Providing paid sick leave benefits all workers because everyone gets sick. Sick days allow workers to take care of their needs, and the needs of their families. However, only 38% of workers in the private sector have access to earned paid sick leave, leaving roughly 1.5 million workers in North Carolina with no access to paid leave. But what about workers who develop chronic illnesses? In lieu of the pandemic, many Americans developed long COVID-19, and have still not been able to get completely healthy before returning. Some were unable to return to work at all. 10.8% of North Carolinians live with two or more chronic illnesses, and may not qualify for medicaid. Some workers, like Ryan Flanagan, had pre-existing conditions that put them at risk during the pandemic.
Ryan Flanagan, 29, caught a bad case of pneumonia in the winter of 2017 — a few years before the COVID-19 pandemic, leaving him at risk for a serious case of COVID-19. When Ryan got pneumonia, he was working for Honda. Lack of sick leave was the reason why he left. “I quit Honda because I literally had never been that sick. I remember my boss calling me. I had been out for a week or so. One boss would check on me and ask how I was doing. A more senior boss would ask when I was coming back to work.” Ryan knew something was seriously wrong but didn’t have the financial stability to go to the doctor, despite having health insurance. He tried to handle it at home and felt better temporarily. A few days went by, and the symptoms returned with a vengeance, leaving him feeling as if he was suffocating. After a doctor visit, the doctor told him with his oxygen levels he would have died if he did not come in.
“A lot of people know they are very sick, but don’t know if they can accumulate those bills,” Ryan says, even if they have health care with a decent paying job. Ryan went from hardly ever using a sick day to using seven sick days in a row, and he was forced to choose whether to keep working at his current position, and being able to cover basic expenses, or continuing to take unpaid leave and embrace economic distress. His lungs never went back to normal. His doctor warned him that if he got pneumonia again, that it could possibly kill him. This left him feeling uncertain at his new position at Texas Steakhouse in 2020 when the COVID-19 pandemic hit. Yet, he was one of the first people back at the restaurant when it opened back up. He worked his way up to a salaried manager with great benefits and 14 sick days, while working less hours than he worked at Honda. 40% of workers in North Carolina can only accumulate unpaid leave. Workers like Ryan, frequently find themselves having to make a choice between going to work unwell or staying home with less financial security.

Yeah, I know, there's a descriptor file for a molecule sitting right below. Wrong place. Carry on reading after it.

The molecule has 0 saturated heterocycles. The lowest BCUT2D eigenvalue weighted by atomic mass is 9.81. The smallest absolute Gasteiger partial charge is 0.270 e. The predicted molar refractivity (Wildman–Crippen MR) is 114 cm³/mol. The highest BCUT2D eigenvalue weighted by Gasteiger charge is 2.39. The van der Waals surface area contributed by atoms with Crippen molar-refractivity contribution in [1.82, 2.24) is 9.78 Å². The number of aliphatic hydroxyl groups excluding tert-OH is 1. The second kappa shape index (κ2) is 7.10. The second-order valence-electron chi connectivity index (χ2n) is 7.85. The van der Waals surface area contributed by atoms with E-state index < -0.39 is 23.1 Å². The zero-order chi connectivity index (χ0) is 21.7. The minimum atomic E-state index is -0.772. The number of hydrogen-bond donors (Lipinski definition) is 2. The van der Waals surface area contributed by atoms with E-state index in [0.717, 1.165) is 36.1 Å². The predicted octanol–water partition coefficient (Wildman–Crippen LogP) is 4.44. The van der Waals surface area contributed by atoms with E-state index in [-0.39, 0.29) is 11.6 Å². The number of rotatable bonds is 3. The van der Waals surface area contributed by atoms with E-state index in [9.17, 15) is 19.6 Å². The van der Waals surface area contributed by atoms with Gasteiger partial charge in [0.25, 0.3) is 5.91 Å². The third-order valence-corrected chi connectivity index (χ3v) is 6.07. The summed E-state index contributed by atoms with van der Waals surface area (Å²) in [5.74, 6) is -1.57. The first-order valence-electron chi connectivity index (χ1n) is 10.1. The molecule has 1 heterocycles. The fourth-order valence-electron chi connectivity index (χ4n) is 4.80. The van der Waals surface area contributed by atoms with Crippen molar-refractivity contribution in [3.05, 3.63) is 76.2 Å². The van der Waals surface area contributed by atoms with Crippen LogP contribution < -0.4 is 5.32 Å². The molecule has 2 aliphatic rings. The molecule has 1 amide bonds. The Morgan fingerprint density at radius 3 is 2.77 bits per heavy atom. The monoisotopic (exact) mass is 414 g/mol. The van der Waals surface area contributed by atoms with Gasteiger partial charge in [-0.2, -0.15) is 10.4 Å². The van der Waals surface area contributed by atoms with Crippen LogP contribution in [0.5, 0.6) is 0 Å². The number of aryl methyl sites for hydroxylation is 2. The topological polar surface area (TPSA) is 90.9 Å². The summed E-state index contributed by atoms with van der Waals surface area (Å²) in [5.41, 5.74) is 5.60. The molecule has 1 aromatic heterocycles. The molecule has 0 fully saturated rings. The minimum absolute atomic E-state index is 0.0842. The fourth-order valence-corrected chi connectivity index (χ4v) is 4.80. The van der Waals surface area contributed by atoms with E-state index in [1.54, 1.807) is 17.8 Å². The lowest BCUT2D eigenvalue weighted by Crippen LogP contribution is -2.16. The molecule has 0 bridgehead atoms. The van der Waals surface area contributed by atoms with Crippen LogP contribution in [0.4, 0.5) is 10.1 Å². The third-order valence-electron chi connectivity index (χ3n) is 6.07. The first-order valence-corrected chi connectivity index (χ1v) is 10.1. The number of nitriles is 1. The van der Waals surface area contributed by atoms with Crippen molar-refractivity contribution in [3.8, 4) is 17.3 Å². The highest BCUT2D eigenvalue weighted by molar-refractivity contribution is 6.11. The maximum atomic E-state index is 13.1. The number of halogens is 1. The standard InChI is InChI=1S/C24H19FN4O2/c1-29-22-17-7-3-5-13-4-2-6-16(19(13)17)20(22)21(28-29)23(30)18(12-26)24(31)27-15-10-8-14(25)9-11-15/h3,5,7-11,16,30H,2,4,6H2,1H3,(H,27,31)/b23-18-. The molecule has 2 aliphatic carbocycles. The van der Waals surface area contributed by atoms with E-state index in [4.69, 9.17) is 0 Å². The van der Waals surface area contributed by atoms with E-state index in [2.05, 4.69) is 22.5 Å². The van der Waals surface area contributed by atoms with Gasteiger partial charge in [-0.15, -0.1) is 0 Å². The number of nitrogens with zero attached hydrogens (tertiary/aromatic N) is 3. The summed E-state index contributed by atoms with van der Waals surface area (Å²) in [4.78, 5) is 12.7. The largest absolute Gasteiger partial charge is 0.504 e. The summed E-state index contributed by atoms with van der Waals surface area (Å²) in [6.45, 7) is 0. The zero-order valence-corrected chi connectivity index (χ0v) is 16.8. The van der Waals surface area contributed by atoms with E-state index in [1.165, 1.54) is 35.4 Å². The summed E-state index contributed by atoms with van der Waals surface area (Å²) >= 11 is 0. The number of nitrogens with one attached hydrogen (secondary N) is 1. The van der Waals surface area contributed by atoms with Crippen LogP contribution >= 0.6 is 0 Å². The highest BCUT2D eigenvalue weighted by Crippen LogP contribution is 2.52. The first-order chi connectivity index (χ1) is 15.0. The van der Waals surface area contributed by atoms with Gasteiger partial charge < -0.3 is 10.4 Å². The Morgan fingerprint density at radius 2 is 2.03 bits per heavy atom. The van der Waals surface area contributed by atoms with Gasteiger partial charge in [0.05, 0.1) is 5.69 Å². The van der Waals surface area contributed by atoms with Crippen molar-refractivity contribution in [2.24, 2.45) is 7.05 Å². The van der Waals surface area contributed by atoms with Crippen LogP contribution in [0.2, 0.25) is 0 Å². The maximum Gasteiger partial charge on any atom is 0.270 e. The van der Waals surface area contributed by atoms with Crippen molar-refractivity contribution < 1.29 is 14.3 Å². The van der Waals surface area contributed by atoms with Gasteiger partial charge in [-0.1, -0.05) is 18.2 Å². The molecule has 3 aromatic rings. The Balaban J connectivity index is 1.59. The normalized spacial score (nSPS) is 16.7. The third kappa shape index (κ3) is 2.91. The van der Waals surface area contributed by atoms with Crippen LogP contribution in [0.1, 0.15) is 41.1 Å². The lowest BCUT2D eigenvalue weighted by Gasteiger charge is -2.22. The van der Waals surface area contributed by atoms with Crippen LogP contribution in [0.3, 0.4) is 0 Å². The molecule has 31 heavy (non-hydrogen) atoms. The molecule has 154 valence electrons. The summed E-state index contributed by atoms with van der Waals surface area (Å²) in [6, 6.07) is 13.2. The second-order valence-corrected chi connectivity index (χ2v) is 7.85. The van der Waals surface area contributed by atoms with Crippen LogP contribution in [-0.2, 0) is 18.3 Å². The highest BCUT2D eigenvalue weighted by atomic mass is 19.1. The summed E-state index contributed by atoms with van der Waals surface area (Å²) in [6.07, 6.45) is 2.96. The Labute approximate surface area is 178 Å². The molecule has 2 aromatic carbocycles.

Nina La’Shae, 27, worries about losing her disability, getting the right coverage she needs to afford treatments and medication, and following her passion to become a nurse. She has been living with chronic kidney disease since 2012. Her kidneys failed in 2018, and she has been on dialysis ever since. She gets treatment on Tuesdays, Thursdays, and Saturdays for four hours. “It’s been hard to find and really challenging to find a job that can honestly understand what I deal with. I’ve had jobs that I love that I had to leave, and they didn’t understand, because I do dialysis. A lot of those things aren’t taken into consideration with the employers that I have had.” She currently works for a pharmaceutical company with a manager who is understanding and willing to work with her despite having no control over missing work due to her demanding care routine.
Nina was 15 years old when she was diagnosed with chronic kidney disease, and when her kidneys failed, she obtained disability. “I applied for so long, but they want you on your dying bed before they approve you.” Her condition could have been avoided if she qualified for affordable health insurance and was able to pay for her medication before her kidneys failed. Her dialysis treatments costs $400 dollars a day, without insurance. Some people must go to dialysis every day and would die without the treatment.